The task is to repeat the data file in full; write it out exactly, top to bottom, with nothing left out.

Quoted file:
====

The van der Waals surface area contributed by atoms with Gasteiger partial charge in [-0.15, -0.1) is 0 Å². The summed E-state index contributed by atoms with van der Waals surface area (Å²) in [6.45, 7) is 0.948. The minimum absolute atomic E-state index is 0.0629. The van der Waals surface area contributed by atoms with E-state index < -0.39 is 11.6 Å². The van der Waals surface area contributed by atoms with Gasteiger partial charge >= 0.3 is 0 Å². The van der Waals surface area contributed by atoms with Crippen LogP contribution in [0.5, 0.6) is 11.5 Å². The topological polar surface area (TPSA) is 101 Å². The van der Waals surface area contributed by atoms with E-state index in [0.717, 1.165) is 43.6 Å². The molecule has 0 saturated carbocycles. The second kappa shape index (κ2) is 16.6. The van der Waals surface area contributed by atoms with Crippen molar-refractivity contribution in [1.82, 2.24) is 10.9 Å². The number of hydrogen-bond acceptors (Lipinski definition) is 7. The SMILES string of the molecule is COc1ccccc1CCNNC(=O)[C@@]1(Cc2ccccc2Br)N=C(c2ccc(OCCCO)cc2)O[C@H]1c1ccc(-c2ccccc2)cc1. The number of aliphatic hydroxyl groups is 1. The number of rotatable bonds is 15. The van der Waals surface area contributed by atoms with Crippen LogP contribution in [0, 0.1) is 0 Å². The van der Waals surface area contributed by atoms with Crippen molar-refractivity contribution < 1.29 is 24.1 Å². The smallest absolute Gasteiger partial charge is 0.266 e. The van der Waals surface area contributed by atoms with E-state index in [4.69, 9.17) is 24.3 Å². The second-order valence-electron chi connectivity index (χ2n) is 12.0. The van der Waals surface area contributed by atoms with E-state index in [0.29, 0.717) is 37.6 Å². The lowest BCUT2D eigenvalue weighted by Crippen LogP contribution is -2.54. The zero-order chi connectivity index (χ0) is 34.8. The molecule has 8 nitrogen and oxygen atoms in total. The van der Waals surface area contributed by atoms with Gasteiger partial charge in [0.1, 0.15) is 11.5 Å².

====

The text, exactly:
The van der Waals surface area contributed by atoms with Gasteiger partial charge in [-0.15, -0.1) is 0 Å². The summed E-state index contributed by atoms with van der Waals surface area (Å²) in [6.45, 7) is 0.948. The minimum absolute atomic E-state index is 0.0629. The van der Waals surface area contributed by atoms with E-state index < -0.39 is 11.6 Å². The van der Waals surface area contributed by atoms with Gasteiger partial charge >= 0.3 is 0 Å². The van der Waals surface area contributed by atoms with Crippen LogP contribution in [0.5, 0.6) is 11.5 Å². The topological polar surface area (TPSA) is 101 Å². The van der Waals surface area contributed by atoms with E-state index in [0.717, 1.165) is 43.6 Å². The molecule has 0 saturated carbocycles. The second kappa shape index (κ2) is 16.6. The van der Waals surface area contributed by atoms with Crippen molar-refractivity contribution in [1.82, 2.24) is 10.9 Å². The number of hydrogen-bond acceptors (Lipinski definition) is 7. The SMILES string of the molecule is COc1ccccc1CCNNC(=O)[C@@]1(Cc2ccccc2Br)N=C(c2ccc(OCCCO)cc2)O[C@H]1c1ccc(-c2ccccc2)cc1. The number of aliphatic hydroxyl groups is 1. The number of rotatable bonds is 15. The van der Waals surface area contributed by atoms with Crippen LogP contribution in [0, 0.1) is 0 Å². The van der Waals surface area contributed by atoms with Crippen molar-refractivity contribution < 1.29 is 24.1 Å². The smallest absolute Gasteiger partial charge is 0.266 e. The van der Waals surface area contributed by atoms with E-state index in [4.69, 9.17) is 24.3 Å². The second-order valence-electron chi connectivity index (χ2n) is 12.0. The van der Waals surface area contributed by atoms with E-state index in [0.29, 0.717) is 37.6 Å². The lowest BCUT2D eigenvalue weighted by Crippen LogP contribution is -2.54. The zero-order chi connectivity index (χ0) is 34.8. The molecule has 8 nitrogen and oxygen atoms in total. The van der Waals surface area contributed by atoms with Gasteiger partial charge in [0.1, 0.15) is 11.5 Å².